The film’s ultimate success isn’t all Haley Mills, though she occupies a sizable chunk of exaltation in this review. Doing a movie ‘in period’ – the recreation of any other time out of our own – is an exercise in ambitious film-making. Over the years, many have tried. Few have succeeded. During Hollywood’s golden age, the studios have had their favorite moments in history to emulate; the Roman/Pagan period, the fictionalized old west and never-waning affinity for an idealized England before, during, and, after the Great War; a Latin America, with perpetually swarthy men and lusty senoritas. Arguably, however, Hollywood’s greatest romance of celluloid remained turn-of-the-‘last’-century Americana; a courtly élan of corseted manners and cinched mannerisms, when ladies in crinolines and garters did their high-stepping to a waltz while their menfolk took pride in their handle-bar moustaches and baller-brim hats. Ah me, the gaiety of the gay nineties!
1900 was perhaps a period unlike any other; the gentry cultured and still clinging to their quaint social graces and customs from the late 1890s, yet ever so cautiously advancing with an air of anticipation into the roar of the 20th century – an era soon to rock and transform their rural homespun iconography in unexpected and not altogether meaningful ways. This affinity for mid-western prudery was wildly popular with movie audiences throughout the mid-1940s, perhaps because it did more than rekindle its nostalgia; it also invoked high-minded morality that, with the outbreak of WWII, must have seemed as ancient a ghost flower as brilliantine and dime cigars. Indeed, Fox made a cottage industry out of musicals set in the afterglow of 1900, while MGM had one of its biggest moneymakers in Meet Me In St. Louis (1944); arguably the movies’ greatest example of wide-eyed optimism that turn-of-the-century America once so resplendently and unabashedly seemed to represent.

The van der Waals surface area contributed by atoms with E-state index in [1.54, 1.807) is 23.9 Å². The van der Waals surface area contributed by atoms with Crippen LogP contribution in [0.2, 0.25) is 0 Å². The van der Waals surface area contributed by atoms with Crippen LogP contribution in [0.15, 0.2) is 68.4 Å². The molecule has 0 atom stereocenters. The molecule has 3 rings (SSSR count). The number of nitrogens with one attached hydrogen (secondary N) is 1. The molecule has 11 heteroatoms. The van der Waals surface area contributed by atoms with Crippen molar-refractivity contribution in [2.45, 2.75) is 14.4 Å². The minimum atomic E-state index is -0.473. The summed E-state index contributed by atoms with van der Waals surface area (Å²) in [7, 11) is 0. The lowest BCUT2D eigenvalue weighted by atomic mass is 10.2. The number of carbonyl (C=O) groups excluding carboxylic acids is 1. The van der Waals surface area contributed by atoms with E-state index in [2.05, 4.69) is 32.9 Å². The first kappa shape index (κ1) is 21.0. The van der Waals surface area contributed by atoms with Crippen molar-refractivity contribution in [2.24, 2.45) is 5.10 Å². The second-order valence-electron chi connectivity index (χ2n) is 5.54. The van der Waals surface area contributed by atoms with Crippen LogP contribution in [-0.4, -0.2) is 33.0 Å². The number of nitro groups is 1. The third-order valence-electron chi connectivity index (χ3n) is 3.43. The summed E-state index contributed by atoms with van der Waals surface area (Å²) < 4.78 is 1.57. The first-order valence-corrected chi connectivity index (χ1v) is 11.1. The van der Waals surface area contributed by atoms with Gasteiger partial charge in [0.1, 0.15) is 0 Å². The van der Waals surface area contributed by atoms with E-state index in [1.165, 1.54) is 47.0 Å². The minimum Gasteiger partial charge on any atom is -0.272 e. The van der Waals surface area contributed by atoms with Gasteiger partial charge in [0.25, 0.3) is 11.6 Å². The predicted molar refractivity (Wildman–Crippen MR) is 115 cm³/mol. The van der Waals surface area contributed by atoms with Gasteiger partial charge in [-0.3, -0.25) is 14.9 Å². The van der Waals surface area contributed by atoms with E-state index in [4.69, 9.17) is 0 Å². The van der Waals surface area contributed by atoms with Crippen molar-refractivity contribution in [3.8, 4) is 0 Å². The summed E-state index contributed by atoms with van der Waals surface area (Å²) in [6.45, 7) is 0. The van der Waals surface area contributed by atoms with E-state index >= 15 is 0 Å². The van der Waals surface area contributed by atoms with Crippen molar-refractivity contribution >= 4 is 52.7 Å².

Two great joys exemplified this period: people-watching and reading. Of these, the latter proved a marvelous retreat from reality. Women primarily indulged in lurid melodramas steeped in great tear-jerking tragedy. One of the most popular books was Eleanor Porter’s Pollyanna, first published in 1913. Yet even by 1959, the year Walt Disney undertook to transform Porter’s prosaic novel into his memorable classic starring Hayley Mills, the term ‘Pollyanna’ had acquired a sickly pall; odd since Porter’s heroine is neither perfect nor indelible as a goody two-shoes; but a probing and inquisitive child who, through her own blind faith in humanity, manages to impact and soften the hearts, as well as the more rigid social mores of the adult world around her.